This limitation is well recognized. Cottier v. Sullivan, 47 Wyo. 72, 31 P.2d 675 at page 677; Wills v. Morris, 100 Mont. 504, 50 P.2d 858 at page 860; State v. Todd, 117 Mont. 80, 158 P.2d 299 at page 300; In re Kesl's Estate, 117 Mont. 377, 161 P.2d 641 at page 643; F. E. Warren Mercantile Co. v. Myers, 48 Wyo. 232, 45 P.2d 5; Cronin v. Gager-Crawford Co., 128 Conn. 401, 23 A.2d 149; 4 C.J.S., Appeal and Error, page 204, § 109.
Conceding the judgment as entered was erroneous as attempting to grant a nonsuit without prejudice, it is not separable, as it is apparent the court did not intend to grant a nonsuit as an absolute bar. We cannot give effect to the judgment as entered because erroneous, and cannot give effect to either portion without doing violence to the other. The two portions of this judgment, therefore, are so interdependent that the entire judgment is nullified and rendered nugatory. New Cache La Poudre Irr. Co. v. Water Supply S. Co., 29 Colo. 469, 68 P. 781; Fuqua v. Watson, 172 Okl. 624, 46 P.2d 486; People v. Roath, 64 Cal.App.2d 835, 144 P.2d 648; Robinson v. Puls, 28 Cal.2d 664, 171 P.2d 430.
The judgment is therefore reversed, and the cause remanded for further appropriate action. Costs awarded to appellant.
HOLDEN and HYATT, JJ., concur.
When the plaintiff rested he had failed to prove facts sufficient to entitle him to recover, in this, that he did not prove that plaintiff, administrator, in whose name the action was brought, was the duly qualified and acting administrator. Sec. 15-366, I.C.A. Having failed to prove facts sufficient to entitle him to any recovery, defendant interposed a motion for nonsuit. The statute specifically provides that a dismissal by the court upon motion of the defendant, when the plaintiff fails to prove a sufficient case to entitle him to a judgment, is a bar to another action upon the same cause of action. Sec. 7-705, subsec. 5, I.C.A. The insertion in the judgment of the words "without prejudice" was unwarranted under the statute, without force or effect, and purely surplusage.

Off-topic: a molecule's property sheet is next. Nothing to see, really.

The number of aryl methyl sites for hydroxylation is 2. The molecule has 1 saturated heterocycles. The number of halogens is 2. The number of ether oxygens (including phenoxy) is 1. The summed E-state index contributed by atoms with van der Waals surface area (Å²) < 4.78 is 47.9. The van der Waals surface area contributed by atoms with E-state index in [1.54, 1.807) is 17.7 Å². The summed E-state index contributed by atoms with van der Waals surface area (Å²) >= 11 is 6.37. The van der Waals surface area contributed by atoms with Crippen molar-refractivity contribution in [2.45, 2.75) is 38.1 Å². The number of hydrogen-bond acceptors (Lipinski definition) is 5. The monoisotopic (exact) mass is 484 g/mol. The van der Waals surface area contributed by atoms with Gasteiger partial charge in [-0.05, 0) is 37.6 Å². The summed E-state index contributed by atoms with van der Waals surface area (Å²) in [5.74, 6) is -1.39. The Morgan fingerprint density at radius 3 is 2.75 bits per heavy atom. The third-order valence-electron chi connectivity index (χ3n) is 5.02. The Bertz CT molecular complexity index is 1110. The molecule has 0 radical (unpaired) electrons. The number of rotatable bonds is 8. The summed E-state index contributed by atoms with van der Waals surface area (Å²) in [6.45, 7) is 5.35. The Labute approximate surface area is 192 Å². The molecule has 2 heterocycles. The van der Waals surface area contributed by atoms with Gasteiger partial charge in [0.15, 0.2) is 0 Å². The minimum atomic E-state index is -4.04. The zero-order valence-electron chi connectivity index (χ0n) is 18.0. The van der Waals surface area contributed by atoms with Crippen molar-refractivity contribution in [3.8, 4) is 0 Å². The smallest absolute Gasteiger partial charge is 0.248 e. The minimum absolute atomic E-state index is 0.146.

It will be noticed that appellant absolutely restricts his appeal to the two words added at the end of the judgment of nonsuit, namely, "without prejudice." Appellant has no right of appeal from that part of the judgment, because it was no part of a valid judgment.
The record is anything but clear as to just what happened. Respondent, plaintiff below, learned near the conclusion of the trial that the certificate of appointment as special administrator did not comply with sec. 15-366, I.C.A. In other words. the certificate did not show that the letters of administration had not been revoked, or the bond of said administrator had not lapsed, or some act had intervened whereby he had ceased to be special administrator and, therefore, not qualified to maintain the action. In this predicament counsel for respondent, in effect, asked the court for further time within which to obtain and submit competent evidence to establish the qualifications of the administrator to maintain the action. No order for continuance was granted, but the court, in which the power rested, granted a motion for nonsuit under the provisions of sec. 7-705, subsec. 5, I.C.A., and dismissed the action. The court had a question of law squarely presented to it, and ruled upon the question by granting the motion for nonsuit, thus creating a bar to another action upon the same cause of action.
I appreciate that under the old practice the granting of a nonsuit without prejudice did not operate as a bar to another action upon the same cause of action, but sec. 6830, C.S., [now sec. 7-705, I.C.A.] was amended by Chap. 13, Sess. Laws, 1931, changing the statute to its present form.
In discussing a statute of similar import as sec. 7-705, supra, the Supreme Court of Washington, in Dunkle v. Spokane Falls N. Ry. Co., 20 Wn. 254, 55 P. 51, discussed the reason that justified a change in the old practice.
From what has been said this appeal should be dismissed.
I am authorized to say that MILLER, J., concurs in this dissent.